Most of the aspects of season one that landed with a thud were more a matter of scene-to-scene misjudgment or capitulation to easy tropes than any large scale failure of vision. These could be easy to avoid in the future, if the show is inclined to keep an eye out. If Tyler had to kill anyone, I'd rather it hadn't been one of the only two openly gay characters in the main cast (although Cruz has already promised that his character will be back). And there were other decisions that felt like stopgap measures that never quite gave way to something more permanent, like keeping L'Rell in the brig for most of the back half of the season. But Discovery strikes me as having a very firm grip on what kind of show it is and what it wants to say. That it presents everything in terms of unresolvable dialectics instead of settling on a single correct answer to every problem feels, again, true to spirit of Trek, or at least truer than much of what we got from the movies that Abrams oversaw.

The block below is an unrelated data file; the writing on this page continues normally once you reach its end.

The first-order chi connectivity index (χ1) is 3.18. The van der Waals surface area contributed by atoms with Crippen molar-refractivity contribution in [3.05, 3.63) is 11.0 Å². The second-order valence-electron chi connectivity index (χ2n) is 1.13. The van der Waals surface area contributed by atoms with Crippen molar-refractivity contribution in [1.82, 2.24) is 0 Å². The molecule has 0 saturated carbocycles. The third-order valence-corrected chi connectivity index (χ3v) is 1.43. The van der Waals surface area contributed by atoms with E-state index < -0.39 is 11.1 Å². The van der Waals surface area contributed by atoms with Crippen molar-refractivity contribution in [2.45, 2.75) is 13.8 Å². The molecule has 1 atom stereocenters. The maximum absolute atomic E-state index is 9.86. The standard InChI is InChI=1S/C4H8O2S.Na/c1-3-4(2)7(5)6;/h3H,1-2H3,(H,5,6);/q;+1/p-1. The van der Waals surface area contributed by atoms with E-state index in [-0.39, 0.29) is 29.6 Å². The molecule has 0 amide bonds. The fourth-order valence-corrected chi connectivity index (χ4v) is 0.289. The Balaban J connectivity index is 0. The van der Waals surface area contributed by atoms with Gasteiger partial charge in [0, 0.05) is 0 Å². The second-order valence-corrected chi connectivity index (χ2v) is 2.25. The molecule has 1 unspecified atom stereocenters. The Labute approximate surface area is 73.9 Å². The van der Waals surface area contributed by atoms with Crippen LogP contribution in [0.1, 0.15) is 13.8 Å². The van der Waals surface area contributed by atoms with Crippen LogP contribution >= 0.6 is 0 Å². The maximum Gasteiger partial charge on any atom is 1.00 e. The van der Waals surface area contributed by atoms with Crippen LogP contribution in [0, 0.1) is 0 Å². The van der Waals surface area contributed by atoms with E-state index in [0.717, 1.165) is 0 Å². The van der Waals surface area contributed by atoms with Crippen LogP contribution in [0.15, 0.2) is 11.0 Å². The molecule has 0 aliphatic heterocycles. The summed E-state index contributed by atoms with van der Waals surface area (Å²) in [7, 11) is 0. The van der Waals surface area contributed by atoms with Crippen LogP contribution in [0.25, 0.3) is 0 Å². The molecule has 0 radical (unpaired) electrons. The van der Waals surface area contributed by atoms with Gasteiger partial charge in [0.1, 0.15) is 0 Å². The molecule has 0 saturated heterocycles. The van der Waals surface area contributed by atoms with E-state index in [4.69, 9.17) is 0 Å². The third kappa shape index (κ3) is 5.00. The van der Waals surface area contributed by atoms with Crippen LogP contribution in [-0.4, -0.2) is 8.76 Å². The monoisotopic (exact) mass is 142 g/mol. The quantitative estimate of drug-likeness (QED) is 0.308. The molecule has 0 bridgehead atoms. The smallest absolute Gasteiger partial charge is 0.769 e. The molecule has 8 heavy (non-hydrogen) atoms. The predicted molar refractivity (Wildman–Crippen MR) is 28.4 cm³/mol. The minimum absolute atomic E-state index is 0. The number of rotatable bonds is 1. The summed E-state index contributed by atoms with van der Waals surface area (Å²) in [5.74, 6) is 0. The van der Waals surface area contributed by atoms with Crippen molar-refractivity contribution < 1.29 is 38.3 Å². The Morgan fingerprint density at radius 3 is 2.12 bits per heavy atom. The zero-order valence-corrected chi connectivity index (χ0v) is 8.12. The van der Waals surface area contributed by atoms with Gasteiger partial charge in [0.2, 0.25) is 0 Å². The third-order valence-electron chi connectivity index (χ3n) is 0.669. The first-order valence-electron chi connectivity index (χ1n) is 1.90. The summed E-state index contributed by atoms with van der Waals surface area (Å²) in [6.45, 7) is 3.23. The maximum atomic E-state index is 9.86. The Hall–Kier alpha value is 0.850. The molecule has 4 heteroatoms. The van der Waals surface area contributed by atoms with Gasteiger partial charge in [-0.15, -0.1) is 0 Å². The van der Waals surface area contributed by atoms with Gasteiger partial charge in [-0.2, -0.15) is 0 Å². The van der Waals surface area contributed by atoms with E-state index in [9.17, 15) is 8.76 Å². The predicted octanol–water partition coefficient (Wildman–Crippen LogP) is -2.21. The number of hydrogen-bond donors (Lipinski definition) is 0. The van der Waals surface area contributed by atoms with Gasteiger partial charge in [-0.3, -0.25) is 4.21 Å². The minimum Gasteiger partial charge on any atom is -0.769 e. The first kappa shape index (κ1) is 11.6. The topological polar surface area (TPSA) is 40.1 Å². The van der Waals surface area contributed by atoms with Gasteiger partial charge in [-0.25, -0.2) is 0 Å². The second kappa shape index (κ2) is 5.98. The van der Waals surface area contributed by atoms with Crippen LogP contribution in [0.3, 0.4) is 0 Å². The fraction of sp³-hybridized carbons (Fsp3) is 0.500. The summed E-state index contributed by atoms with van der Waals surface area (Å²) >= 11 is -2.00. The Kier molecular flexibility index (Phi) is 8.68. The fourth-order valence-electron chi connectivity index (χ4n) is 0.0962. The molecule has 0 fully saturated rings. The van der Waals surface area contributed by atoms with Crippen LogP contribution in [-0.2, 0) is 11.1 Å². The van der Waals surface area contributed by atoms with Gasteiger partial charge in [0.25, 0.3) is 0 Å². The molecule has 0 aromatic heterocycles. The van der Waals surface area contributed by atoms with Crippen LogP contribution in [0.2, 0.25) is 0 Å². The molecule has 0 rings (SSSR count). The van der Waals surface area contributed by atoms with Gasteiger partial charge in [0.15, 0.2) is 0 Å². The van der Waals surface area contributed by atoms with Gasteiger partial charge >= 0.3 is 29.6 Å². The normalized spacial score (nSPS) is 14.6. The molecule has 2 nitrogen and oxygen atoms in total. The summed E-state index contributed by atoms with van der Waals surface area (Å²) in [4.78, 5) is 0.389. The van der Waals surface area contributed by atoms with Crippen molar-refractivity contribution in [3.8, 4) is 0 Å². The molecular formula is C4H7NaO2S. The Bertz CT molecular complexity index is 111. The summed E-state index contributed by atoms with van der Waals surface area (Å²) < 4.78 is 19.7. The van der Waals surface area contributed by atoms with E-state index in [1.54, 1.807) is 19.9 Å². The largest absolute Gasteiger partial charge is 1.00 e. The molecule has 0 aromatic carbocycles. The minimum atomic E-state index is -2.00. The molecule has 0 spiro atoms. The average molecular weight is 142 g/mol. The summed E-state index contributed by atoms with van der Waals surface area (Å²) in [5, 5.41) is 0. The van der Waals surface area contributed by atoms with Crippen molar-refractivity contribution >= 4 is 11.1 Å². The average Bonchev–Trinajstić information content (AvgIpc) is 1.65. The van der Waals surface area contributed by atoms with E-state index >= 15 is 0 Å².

I also appreciated how the writers managed to wed the old adventuresome spirit (Roddenberry sold the original series to NBC as Wagon Train to the Stars, while Star Trek II and IV director Nicholas Meyer knowingly evoked Horatio Hornblower) to a more layered, deliberately contradictory, psychology-driven Trek. This series was not afraid to drag the franchise into the premium-cable space wherein the characters' emotional journeys are externalized and represented by the adventures they have. There was a loose through line about seeing and being seen, or feeling unseen, and it manifested itself in large and small ways, in visuals and in narrative: the obsession with cloaking and uncloaking starships, the discovery and utilization of a previously invisible space-between-spaces, the voyage into a mirror universe (foretold by the copy of Through the Looking-Glass that Michael held during graduation), and the emphasis on cultural purity versus diversity (evoked on both sides of the mirror). It's also there in small but eerily right touches, such as Stamets's spore-mutated eyes going milky, and Georgiou willing Michael her old-fashioned telescope.